This is SO important. My sweet husband thought this case was about every despicable act Bannon has ever done: there isn’t a prison big enough for that punishment. For the offense Bannon was convicted of, this was as reasonable a sentence as could have been handed down. Prosecutors often ask for maximum, and don’t get it. That being said, the judge did NOT have to give this ass a “get out of jail free” card to spread his dystopian, traitorous b.s. on RWNJ news. The judge could have thrown his ass in jail, rightly, because there is no reason for him to succeed on the merits on appeal. None.

  1. Waban1966 says:

    Decent job by the Committee making the document request not onerous, in the abstract.

    Betting line that DJT files for an injunction by Judge Cannon, and thus to delay merely by an appeal process on jurisdiction and venue play out?

    J6C hasn’t shown a lot of willingness/ability to go fast. They could have had this ready to go, signed it before the left the hearing room, flown it to Mar-a-Lago that afternoon, and had a Marshall knock on the door that evening, for the cameras. Even if DJT didn’t accept it would be better than this. It was obvious no lawyer would be willing to accept service. J6C gave away a week.

    • Waban1966 says:

      And will J6C be prepared to drop the document requests and just litigate the appearance? That’s the smart play, tee up just one issue, straight up for SCOTUS. Physically appear and testify. J6C must already have the other side of the Signal messages.

        • KM Williams says:

          It looks like a worthwhile stunt to me. Stunts are about all the US public “gets”, or wants, these days anyway. Anything that makes Trump spend his money on lawyers, especially really dumb ones! is worthwhile IMHO. :-)

        • John B. says:

          I do not think it is a worthless stunt. It’s a record of communications they believe led to the J6 insurrection and obstruction of the peaceful transfer of power by the president*of the United States. It’s now something the trumpers have to respond to and what we as the American people can pay attention to, both now and in the future. Being an Eeyore about it helps nothing and no one.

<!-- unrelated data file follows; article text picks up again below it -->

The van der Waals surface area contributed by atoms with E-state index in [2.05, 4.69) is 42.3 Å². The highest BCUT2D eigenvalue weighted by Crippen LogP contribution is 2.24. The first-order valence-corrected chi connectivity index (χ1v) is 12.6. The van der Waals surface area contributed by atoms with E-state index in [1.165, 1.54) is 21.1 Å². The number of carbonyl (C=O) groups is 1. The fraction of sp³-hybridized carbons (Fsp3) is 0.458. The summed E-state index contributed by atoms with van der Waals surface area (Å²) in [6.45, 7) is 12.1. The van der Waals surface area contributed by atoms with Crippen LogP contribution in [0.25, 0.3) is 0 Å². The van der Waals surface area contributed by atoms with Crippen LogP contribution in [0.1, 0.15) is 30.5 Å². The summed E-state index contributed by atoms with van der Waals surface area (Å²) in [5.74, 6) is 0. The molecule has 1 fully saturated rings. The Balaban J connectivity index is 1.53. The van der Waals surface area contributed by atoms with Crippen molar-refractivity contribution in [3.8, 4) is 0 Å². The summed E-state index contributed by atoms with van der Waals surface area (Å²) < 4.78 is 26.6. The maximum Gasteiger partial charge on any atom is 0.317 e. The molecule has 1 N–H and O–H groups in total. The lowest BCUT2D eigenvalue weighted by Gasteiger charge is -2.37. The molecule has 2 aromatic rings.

Frankly, it’s a bit tiresome.

        • bmaz says:

          What is “tiresome” is people thinking useless stunts are meaningful. It is not a record of jack shit, and, no, Trump will never respond. And he retains a 5th Amendment right to assert, though nobody has noted that it may differ as to documents versus testimony, if ever so argued.

          But, hey, nice Winnie The Poo reference.

        • John B. says:

          I agree that he is unlikely to respond, although I could see his ginormous ego getting in the way of that and any residual common sense. He loves the spotlight and he would indulge in “telling his story”. But yes, he can always assert the 5th but that does him no good. My point about it not being a useless stunt is it’s a marker. It establishes a first record of what the J6 committee believes happened. If he was in fact in direct communication with all the militia groups, that in itself is something most of us have suspected, but to see it put out there is significant IMO.

        • Lit_eray says:

          It is clear he retains a 5th Amendment right for criminal or civil proceedings by the House. Not so clear should the House proceed under their inherent constitutional powers, especially if he does not show up. Yes it is hardly likely they will proceed in this fashion.

          There is precedent for locking him up to coerce appearance even before he appears before the bar of the house.

          It seems that his 5th Amendment rights are not so obvious under the inherent constitutional power approach. Habeas Corpus appeals would be attempted. Have no idea how they could avoid mucking up any DOJ criminal prosecutions.

          I am not trying to be intentionally tedious or annoying. Just attempting to point out that there is, or at least seems to be, a valid approach that the House could take that would not be a ridiculous stunt.

          Write, call or email your representatives.

        • Rayne says: